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E-Books or Book Books?

You may or may not have seen this advertisement from IKEA’s 2015 Catalog promotion, but if you haven’t I would suggest you click this link and take a look. 

The quirky commercial touches on some of the benefits of owning the printed catalog in the terms of a digital device, touting its unlimited ‘battery life’ and ‘tactile controls.’ And while it’s easy to take the commercial for what it is, a lighthearted poke at the digital revolution, the message is powerful for a reason.

The Millennial Preference for Printed Books

As a Millennial, I have grown up around the world of computers and screens my entire life and, for some things, I certainly prefer printed material over digital formats. It’s true that some students I take classes with take notes on their computers and choose to buy the e-book rather than the physical copy, but the far majority does not, contrary to what many of what my older peers perceive. In fact, according to a study published in Psychological Science by Pam A. Mueller of Princeton University and Daniel M. Oppenheimer of the University of California, Los Angeles found in this NPR article, students consistently performed better on tests when taking notes by hand compared with those who chose to take notes using their computer.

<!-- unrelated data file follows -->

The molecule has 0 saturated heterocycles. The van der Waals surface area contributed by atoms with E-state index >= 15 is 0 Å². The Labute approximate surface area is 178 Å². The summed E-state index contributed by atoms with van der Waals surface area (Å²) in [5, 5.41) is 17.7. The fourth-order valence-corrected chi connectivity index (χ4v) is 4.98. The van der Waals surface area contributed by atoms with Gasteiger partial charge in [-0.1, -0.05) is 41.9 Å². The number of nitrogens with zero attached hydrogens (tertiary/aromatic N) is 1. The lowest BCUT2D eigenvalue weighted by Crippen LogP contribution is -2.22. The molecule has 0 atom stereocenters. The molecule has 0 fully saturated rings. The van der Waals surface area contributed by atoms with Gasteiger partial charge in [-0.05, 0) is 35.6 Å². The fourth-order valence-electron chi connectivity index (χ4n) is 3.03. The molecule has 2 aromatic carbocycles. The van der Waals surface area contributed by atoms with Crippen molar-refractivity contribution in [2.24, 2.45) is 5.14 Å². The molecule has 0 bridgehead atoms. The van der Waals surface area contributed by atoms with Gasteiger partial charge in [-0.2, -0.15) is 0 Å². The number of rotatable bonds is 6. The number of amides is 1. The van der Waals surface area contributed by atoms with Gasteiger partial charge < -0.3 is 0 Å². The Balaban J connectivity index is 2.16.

I’m not here to try and spread the myth that digital media is not influencing and affecting many conventionally-printed media products, but rather that most people choose print over digital when it comes to certain forms of media. I still take my notes with a pencil and paper, and when I buy textbooks I almost always choose the physical copy, although I do sometimes cave and purchase the e-book when it it significantly cheaper. There’s a certain benefit to the more tactile experience that helps me remember, and it puts less of a strain on my eyes too. In addition, a study by TrueImpact in Canada found through EEG brain wave monitoring that physical media requires 21% less cognitive effort to process than digital media.

The Printed Catalog Advantage

All of this goes to show that although IKEA’s campaign was meant to mock the abandonment of traditional media outlets in exchange for the sometimes less-effective digital version, the catalog’s pitch is very much relevant to the sentiments of the consumers of today. While it’s true that the convenience and sheer quantity of digital clearly excels for some outlets, people still value printed material. Print is tactile, and people tend to look at it again and again. Think of how many times you have looked at and read your favorite cereal’s box. Print is reliable and comfortable, and that’s where its value lies. You don’t have to wait for wifi to read your magazine, and there’s a greater sense of ownership of the content. So to those who proclaim the death of printing, I politely disagree. Significant changes in the industry do not represent its death, rather they necessitate a movement toward greater efficiency and creative solutions.